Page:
hopperbach


Mighty Senate to ease our housing fears

Worried about your house? Fear not, mortals. Once again your government is coming to rescue you from the sinister forces of the mortgage industry:

U.S. Senate finance committee leaders said they had reached an agreement on a bill to provide about $500 million in help for troubled U.S. mortgage holders.

The primary goal here is to keep people in their homes,” said Sen. Christopher Dodd, D-Conn., chairman of the Senate Banking, Housing and Urban Affairs Committee.

Thank you Democrat Senator Dodd. People of the dependency class that make up your voter base are no doubt wiping tears of gratitude from their eyes after being reassured that once again big bro has their backs.

The money would go to expand offerings of government-insured mortgages, The New York Times reported Tuesday.

The plan also has tentative Bush administration approval because it doesn’t tap directly into taxpayer dollars.

The program would be financed by the Federal National Mortgage Association and the Federal Home Loan Mortgage Corporation.

Sounds just peachy. But notice the wording — this plan “doesn’t tap directly into taxpayer dollars”. This means that we get to hang onto our green… for now. But what if Freddie and Fannie one day find themselves insolvent? Who will bail them out? That’s right, ultimately we the people will once again foot the bill for the boneheaded investments of others. Not officially stated but… let’s face it, we’re supporting this turkey.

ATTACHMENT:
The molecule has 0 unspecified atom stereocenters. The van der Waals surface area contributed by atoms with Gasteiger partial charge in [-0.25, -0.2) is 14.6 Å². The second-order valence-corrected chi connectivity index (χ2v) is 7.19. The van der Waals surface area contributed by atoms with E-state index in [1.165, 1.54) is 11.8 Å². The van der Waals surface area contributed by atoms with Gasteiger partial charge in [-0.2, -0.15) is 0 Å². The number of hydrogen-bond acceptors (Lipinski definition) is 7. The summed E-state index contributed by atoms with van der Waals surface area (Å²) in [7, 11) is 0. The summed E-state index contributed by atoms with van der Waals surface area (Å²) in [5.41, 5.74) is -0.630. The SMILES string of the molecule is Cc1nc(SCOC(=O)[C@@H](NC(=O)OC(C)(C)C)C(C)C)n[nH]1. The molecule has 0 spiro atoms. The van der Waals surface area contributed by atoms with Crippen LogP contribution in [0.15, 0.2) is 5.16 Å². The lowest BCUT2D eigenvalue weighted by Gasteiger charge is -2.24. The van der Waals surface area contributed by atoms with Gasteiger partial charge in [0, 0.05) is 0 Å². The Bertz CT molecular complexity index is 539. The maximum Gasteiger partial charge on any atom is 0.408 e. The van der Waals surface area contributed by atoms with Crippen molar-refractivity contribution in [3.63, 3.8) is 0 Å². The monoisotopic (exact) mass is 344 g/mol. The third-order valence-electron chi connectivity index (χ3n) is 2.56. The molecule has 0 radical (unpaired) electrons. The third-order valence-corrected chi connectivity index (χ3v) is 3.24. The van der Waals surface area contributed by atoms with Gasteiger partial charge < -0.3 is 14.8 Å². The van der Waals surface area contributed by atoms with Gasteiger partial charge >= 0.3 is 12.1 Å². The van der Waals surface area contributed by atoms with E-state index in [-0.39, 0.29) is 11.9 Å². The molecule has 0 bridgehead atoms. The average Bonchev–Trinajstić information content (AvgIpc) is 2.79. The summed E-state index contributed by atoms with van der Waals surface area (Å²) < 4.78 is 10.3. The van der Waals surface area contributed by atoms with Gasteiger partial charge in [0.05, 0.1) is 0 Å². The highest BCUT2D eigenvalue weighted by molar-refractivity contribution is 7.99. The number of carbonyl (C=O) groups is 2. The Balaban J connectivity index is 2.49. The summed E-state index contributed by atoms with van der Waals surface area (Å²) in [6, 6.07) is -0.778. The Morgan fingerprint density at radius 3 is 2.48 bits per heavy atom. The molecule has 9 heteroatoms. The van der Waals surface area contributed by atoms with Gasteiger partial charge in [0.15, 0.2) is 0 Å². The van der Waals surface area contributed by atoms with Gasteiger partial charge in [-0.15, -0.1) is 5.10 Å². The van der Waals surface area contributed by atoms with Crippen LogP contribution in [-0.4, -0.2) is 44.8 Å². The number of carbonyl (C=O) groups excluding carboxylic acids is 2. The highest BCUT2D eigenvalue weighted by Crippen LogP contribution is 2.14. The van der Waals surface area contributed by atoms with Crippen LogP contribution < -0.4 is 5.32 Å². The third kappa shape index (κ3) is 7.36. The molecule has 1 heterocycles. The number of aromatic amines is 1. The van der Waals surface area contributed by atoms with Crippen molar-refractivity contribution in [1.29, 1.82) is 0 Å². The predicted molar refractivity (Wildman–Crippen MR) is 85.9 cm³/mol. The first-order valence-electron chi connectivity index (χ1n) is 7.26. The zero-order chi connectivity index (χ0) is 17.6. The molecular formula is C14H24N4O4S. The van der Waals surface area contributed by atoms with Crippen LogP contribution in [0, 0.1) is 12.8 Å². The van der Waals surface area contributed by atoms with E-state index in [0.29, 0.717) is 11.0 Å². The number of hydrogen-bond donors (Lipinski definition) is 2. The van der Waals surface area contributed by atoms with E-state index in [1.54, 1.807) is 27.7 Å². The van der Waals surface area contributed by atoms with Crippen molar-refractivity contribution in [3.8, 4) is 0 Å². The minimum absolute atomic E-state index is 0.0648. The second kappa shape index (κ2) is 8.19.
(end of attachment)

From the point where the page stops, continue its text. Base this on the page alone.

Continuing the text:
Nobel Laureate in economics, Vernon L. Smith agrees with this assumption and in fact believes that these two agencies are at the root of housing bubbles in the first place. In a WSJ article from Dec. 2007, he had this to say.

Under the Senate deal, the start-up funds would come instead from an affordable-housing fund capitalized by mortgage giants Fannie Mae and Freddie Mac, which were created by the government but are owned by public stockholders. This august body has long forgotten that it set the stage for housing bubbles by creating those implicitly taxpayer-backed agencies, Fannie Mae and Freddie Mac, as housing lenders of last resort.

By implicitly taxpayer-backed agencies, Smith means that you and me are the unspoken, unofficial safety net should these two mortgage giants find themselves in trouble. Who else is going to do it? Warren Buffet? George Soros? Ha!

And be assured that any bill that congress passes to “fix” this mess will ultimately be a temporary, election year band-aid. It’ll be like duct tape on a plumbing leak — might hold it long enough for the plumber to… geez, I’m starting to sound like Ross Perot here.

So what’s the answer, then? We are in a correction — let it play it’s course. Sure it will be a bumpy ride but it is ultimately a healthy thing when idiots are weeded out of any market. Conversely it is very unhealthy to reward stupid investors. It only encourages them to make more… say it with me… stupid investments.

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